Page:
The chef invites Fox to winter in Florida and write his authorized biography. David gradually becomes sucked into the restaurant’s vortex: shipments of cocaine coming up from the Caribbean; the Mafia connections and unexplained murder of the chef’s original partner; the chef’s ravenous ex-wives, swirling in the background like a hidden coven. As his lover plots the demise of the chef, Fox tries to sort out hallucination and reality while Avenzano treats him like a feline’s catnip-stuffed toy.

First a confession, I watch a lot of the Food Network, so I couldn’t pass up a “culinary thriller.” Friend of the Devil turned out to be a fun thriller full of drugs, sex and food. Not a bad combination.

David is a writer who first meets  Joseph Soderini di Avenzano while doing a story. He is then hired to write the famous chef’s biography and is summoned to the Chateau de la Mer, where the menu is amazing, the chef a brilliant, if often drugged-out, showman, and the hostess irresistible. Actually, that is my one complaint, how quickly David and Alessandra hook up. I guess they have to for the rest of the story, but it just seemed a little quick. Of course, everything at the Chateau is a little intense.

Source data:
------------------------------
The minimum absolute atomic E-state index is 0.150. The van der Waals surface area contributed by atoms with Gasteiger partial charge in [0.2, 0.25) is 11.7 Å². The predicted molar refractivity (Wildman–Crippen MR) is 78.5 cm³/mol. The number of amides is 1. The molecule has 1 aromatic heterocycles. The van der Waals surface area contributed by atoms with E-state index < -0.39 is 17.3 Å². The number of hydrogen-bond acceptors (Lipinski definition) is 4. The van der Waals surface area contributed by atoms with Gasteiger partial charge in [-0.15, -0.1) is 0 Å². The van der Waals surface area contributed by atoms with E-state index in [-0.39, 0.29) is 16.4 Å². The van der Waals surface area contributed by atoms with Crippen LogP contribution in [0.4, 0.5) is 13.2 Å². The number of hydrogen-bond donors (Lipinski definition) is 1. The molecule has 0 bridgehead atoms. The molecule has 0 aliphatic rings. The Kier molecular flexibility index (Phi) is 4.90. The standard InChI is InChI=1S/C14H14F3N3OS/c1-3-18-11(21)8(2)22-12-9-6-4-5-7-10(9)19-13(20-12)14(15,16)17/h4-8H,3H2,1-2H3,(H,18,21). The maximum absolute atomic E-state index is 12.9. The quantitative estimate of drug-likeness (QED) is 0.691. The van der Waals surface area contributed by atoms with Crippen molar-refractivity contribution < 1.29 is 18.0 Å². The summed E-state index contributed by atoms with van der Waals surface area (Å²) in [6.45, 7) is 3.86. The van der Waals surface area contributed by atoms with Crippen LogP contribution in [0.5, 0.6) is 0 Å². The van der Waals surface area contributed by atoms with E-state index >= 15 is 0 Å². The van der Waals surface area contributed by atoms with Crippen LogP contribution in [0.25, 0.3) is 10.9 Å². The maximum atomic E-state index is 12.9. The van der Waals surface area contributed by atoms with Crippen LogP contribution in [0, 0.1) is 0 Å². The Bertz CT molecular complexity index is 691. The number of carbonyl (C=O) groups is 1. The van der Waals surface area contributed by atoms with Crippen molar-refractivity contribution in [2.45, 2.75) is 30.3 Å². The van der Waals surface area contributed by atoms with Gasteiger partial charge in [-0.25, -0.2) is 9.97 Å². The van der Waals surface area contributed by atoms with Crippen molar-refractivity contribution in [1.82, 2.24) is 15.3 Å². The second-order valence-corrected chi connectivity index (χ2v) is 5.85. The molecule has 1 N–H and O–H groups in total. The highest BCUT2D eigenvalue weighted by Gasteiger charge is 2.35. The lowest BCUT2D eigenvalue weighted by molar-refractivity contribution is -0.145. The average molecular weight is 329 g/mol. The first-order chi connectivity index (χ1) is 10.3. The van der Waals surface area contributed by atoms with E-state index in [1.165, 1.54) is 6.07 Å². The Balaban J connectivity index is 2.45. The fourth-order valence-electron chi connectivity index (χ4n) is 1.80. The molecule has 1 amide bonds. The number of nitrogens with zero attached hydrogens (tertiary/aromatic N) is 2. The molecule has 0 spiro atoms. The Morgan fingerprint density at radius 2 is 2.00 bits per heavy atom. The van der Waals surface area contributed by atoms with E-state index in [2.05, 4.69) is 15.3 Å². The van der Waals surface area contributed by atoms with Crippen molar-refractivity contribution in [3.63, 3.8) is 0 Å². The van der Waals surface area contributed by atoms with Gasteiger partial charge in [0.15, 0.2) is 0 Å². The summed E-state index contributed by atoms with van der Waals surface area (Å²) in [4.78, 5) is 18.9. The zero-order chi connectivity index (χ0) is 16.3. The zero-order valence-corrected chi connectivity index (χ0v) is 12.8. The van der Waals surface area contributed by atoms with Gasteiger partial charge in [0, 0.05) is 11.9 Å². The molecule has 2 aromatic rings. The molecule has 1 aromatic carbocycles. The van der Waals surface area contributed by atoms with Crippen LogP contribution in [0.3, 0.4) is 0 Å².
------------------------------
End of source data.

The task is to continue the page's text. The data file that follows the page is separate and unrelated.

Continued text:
For me, it wasn’t a quick read. I’m not sure why exactly. The pacing was good and there was enough action to keep the story moving. I enjoyed the bits of history that Avenzano mused about. I guess maybe I just didn’t care about the characters. I think I was supposed to like David and be “rooting” for him, but I didn’t understand his obsession. It might just be me, though. It seems like it could be a page-turner for some people. It’s got all the right ingredients and it is a seasonal read. David heads to Florida for the winter, like so many people.

Overall, it’s a good thriller, and the food pushes it up a notch.

Excerpt:

Several years after the opening of Chateau de la Mer, the triumvirate of Avenzano,Walsh, and Ross appeared to be one big happy family, although there were rumors of strains in the relationship.